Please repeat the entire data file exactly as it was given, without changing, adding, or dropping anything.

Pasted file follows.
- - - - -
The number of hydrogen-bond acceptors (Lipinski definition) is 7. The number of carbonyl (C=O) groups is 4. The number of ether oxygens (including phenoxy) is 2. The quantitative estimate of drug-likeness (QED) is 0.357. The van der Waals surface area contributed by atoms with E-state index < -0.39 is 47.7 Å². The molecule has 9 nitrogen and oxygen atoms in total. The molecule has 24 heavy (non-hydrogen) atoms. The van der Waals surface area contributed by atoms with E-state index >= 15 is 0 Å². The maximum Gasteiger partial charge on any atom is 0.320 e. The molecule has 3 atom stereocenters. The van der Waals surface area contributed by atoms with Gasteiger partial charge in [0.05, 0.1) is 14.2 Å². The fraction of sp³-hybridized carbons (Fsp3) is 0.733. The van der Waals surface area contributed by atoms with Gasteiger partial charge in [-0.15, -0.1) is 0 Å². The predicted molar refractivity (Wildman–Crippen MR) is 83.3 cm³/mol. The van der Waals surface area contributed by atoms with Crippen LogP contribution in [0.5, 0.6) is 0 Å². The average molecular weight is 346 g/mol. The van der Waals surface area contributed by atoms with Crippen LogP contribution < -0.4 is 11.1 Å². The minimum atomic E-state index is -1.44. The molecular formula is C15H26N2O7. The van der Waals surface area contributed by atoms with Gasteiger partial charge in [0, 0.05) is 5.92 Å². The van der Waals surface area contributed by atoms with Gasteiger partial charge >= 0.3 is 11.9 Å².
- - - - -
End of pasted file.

The number of hydrogen-bond acceptors (Lipinski definition) is 7. The number of carbonyl (C=O) groups is 4. The number of ether oxygens (including phenoxy) is 2. The quantitative estimate of drug-likeness (QED) is 0.357. The van der Waals surface area contributed by atoms with E-state index < -0.39 is 47.7 Å². The molecule has 9 nitrogen and oxygen atoms in total. The molecule has 24 heavy (non-hydrogen) atoms. The van der Waals surface area contributed by atoms with E-state index >= 15 is 0 Å². The maximum Gasteiger partial charge on any atom is 0.320 e. The molecule has 3 atom stereocenters. The van der Waals surface area contributed by atoms with Gasteiger partial charge in [0.05, 0.1) is 14.2 Å². The fraction of sp³-hybridized carbons (Fsp3) is 0.733. The van der Waals surface area contributed by atoms with Gasteiger partial charge in [-0.15, -0.1) is 0 Å². The predicted molar refractivity (Wildman–Crippen MR) is 83.3 cm³/mol. The van der Waals surface area contributed by atoms with Crippen LogP contribution in [0.5, 0.6) is 0 Å². The average molecular weight is 346 g/mol. The van der Waals surface area contributed by atoms with Crippen LogP contribution < -0.4 is 11.1 Å². The minimum atomic E-state index is -1.44. The molecular formula is C15H26N2O7. The van der Waals surface area contributed by atoms with Gasteiger partial charge in [0, 0.05) is 5.92 Å². The van der Waals surface area contributed by atoms with Gasteiger partial charge >= 0.3 is 11.9 Å².